For some people, keeping laying hens is a profitable business. For others, it is an expensive hobby. What makes the difference? It is possible to get more eggs from your hens with less feed?
The answer is yes.
Through skilled management of your laying flock, you can cut down on the feed bill. Here are four ways to make it happen:
- Put them on pasture. If chickens have free access to bugs and green, growing things, spring through fall, they don’t crave packaged feed nearly as much. Unfortunately, it may not be safe to let your chickens just roam at large if coyotes are threat. So if you have to keep them confined in a portable pen, rotate early and rotate often. Always try to move them before they have used up all of the fresh forage available to them.
- Feed kitchen and garden scraps. Just about anything from these two sources is fair game as supplemental feed—vegetable peels, apple cores, melon rinds, leftover oatmeal, etc. However, the absolute best kitchen scraps to feed your chickens are high-protein, high-fat treats, such as ham bones, beef liver, and fat trimmed from steaks. Chickens love this kind of a feast, and may reward you in three or four days with a boost in egg production.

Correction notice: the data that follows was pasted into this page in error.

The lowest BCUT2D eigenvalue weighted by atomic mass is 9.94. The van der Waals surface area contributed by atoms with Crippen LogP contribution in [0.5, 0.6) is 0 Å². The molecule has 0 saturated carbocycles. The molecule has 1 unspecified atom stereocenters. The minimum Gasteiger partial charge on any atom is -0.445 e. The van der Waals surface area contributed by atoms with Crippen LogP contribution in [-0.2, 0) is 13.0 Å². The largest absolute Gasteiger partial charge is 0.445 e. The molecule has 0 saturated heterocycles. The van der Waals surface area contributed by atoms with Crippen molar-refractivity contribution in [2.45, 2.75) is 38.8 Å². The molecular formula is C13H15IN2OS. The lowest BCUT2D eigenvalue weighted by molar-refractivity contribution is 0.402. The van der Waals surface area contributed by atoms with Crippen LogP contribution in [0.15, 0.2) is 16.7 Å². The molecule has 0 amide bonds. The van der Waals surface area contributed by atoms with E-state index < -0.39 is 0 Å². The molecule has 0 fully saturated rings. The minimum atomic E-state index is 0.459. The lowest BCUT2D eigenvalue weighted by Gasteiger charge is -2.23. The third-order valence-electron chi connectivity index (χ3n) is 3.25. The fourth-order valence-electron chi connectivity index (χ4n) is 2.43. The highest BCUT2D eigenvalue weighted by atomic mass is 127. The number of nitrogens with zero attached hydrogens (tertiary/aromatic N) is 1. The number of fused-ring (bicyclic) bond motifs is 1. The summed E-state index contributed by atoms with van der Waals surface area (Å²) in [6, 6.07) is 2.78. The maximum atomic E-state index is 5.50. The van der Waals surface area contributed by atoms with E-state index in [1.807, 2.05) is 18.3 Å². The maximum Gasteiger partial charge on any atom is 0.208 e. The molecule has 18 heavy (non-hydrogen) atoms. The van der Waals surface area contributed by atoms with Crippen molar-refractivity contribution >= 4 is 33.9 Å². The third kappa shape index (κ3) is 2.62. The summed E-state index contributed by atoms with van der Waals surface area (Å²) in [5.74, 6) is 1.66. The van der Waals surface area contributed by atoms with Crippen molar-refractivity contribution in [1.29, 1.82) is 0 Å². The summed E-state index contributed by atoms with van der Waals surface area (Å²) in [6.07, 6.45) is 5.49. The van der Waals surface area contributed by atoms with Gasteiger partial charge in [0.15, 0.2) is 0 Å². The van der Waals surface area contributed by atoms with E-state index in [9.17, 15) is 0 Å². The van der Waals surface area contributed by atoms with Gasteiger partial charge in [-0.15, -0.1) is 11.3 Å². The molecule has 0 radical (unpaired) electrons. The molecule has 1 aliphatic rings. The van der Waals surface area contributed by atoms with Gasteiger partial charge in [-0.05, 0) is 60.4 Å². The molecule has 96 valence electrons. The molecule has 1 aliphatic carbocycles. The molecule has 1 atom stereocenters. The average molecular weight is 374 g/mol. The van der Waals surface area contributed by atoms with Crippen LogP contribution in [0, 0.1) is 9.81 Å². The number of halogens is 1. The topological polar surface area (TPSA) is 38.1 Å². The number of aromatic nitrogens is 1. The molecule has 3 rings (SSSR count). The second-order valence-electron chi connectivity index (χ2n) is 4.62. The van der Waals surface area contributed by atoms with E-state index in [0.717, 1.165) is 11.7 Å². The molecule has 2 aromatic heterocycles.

- Keep a mix of light and dual-purpose breeds. Light breeds, such as Leghorns, are egg-laying machines. Dual-purpose breeds, such as Plymouth Rocks and Rhode Island Reds, are not made to reach the same level of production. Their strength is in laying fairly steadily throughout the winter, as long as they are provided with shelter and scratch grains (which are cheaper than layer ration). Keeping both types of hens can help even out egg production somewhat over the year.
- Keep young hens. There is a reason commercial producers cull old hens—they are not as efficient. Of course, if your flock is simply for home production, you may not want to butcher your old faithfuls. Still, it’s not a bad idea to let an obliging broody hen hatch you a few new layers every once in a while. (On a side note, your old hens will stay efficient longer if they are kept in peak health.)
For the most part, these are simple solutions. Just keep an eye on your management practices, and you should be able to significantly reduce the amount of feed you have to buy.